Salvia patens oxford blue

RobmarstonRobmarston Posts: 106

i have just bought a small salvia patens oxford blue which was a cutting from a nursery. I love the colour and want to help it thrive. The nursery said I should treat it as an annual, that they were hard to keep perennial and were not like dahlias.  She said I should bring it indoors during the winter. However, everything I've read online has said to lift and store 'just like a dahlia'. I've got a few dahlias and store them each year so I'm very familiar with this process. 

At the moment the cutting is about 9 inches tall, a single stem with a few branches and two flowers. I have potted it up into gritty mpc and put it in my cold green house. How do I best establish and strengthen it this year and ensure it comes back next year?  Thanks for any help and suggestions. 


  • GrannybeeGrannybee Posts: 144

    I had this dilemma last year. I left mine in the ground and covered them up with mulch. They survived but are very late to flower. However, they are much sturdier this year. If you lift them and they fail to thrive, it is easy to grow them from seed.  Good luck.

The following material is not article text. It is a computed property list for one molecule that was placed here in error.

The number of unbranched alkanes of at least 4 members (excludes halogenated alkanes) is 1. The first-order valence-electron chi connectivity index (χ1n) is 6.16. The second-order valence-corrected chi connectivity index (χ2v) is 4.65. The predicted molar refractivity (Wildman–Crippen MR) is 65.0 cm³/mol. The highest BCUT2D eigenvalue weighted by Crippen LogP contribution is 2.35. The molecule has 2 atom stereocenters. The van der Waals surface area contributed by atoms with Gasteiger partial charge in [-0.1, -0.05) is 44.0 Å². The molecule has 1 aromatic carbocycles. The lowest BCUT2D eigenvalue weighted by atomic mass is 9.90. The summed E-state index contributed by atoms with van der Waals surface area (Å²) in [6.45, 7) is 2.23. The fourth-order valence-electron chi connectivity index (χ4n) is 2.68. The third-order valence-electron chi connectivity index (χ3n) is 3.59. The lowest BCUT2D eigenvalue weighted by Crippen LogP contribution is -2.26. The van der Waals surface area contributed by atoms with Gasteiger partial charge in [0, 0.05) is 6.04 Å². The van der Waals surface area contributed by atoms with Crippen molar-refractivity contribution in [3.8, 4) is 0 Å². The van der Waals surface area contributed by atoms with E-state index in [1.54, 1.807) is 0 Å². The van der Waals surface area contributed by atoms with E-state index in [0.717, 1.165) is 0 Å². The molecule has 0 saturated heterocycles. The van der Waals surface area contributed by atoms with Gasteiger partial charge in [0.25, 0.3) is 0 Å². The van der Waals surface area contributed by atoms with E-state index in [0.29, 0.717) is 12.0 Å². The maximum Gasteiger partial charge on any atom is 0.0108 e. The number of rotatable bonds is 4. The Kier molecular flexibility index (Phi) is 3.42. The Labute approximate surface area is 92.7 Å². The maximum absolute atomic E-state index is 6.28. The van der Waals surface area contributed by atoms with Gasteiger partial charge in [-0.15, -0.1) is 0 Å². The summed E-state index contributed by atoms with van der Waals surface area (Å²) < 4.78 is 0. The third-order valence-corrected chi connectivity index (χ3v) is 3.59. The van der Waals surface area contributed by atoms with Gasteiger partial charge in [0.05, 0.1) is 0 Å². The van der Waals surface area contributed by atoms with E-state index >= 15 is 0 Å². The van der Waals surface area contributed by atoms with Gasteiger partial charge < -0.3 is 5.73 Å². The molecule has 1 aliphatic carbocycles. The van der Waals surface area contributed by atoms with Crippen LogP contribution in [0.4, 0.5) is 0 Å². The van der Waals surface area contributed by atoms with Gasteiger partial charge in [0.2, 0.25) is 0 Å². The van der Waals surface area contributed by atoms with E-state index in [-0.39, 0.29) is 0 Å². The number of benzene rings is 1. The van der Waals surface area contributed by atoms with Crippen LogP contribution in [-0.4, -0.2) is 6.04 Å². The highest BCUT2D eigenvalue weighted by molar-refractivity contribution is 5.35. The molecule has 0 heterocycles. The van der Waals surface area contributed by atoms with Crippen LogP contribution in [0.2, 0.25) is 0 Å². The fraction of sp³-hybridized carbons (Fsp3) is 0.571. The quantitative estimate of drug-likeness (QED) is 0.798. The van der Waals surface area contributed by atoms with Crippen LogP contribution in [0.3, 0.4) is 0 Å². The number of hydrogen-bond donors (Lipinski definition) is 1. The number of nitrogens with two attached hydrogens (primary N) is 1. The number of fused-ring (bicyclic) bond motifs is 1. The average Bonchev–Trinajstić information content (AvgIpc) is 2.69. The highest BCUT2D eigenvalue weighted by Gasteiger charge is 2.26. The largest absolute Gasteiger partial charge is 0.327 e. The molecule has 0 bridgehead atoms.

• nutcutletnutcutlet Posts: 24,054

    I always think these, and plants like the Mirabilis, are quicker to flower from seed thanfrom over-wintering roots. I left S. patens in the garden last year, it's growing but nowhere near flowering. It's usually more advanced that this at the end of July

    Last edited: 23 July 2017 11:41:32

  • BobTheGardenerBobTheGardener LeicsPosts: 6,357

    I concur - mine survive outside in a raised bed but are always late to appear and flower.

    A trowel in the hand is worth a thousand lost under a bush.
  • RobmarstonRobmarston Posts: 106

    Thanks all for the advice. I'll try lifting and storing but also grow from seed next year. Can I harvest seed from this plant or should I order new?

  • nutcutletnutcutlet Posts: 24,054

    It grows from own seed very well, as long as there's time left to ripen fully

  • fidgetbonesfidgetbones Posts: 11,106

    Roots stored inside over winter in a greenhouse, are bigger plants and flower earlier than seedlings  sown in March. I always collect seed and so have a few old plants flowering first and then new plants flowering later in the season. They die if left in the soil here over winter. Make sure the seed is brown before you collect it and store in paper envelopes  to sow next year.  The large seeds are easy to single sow in plug trays.

    It's not a mess, it's a nature reserve.
  • nutcutletnutcutlet Posts: 24,054

    stored in the GH is the difference fidget. Mine flower later than seed raised because they stay in the ground.

  • fidgetbonesfidgetbones Posts: 11,106

    I lift mine, and Amistad , because again with Amistad, left in the ground, they eventually flowered but later than the cuttings I had taken and overwintered inside.

    It's not a mess, it's a nature reserve.
Sign In or Register to comment.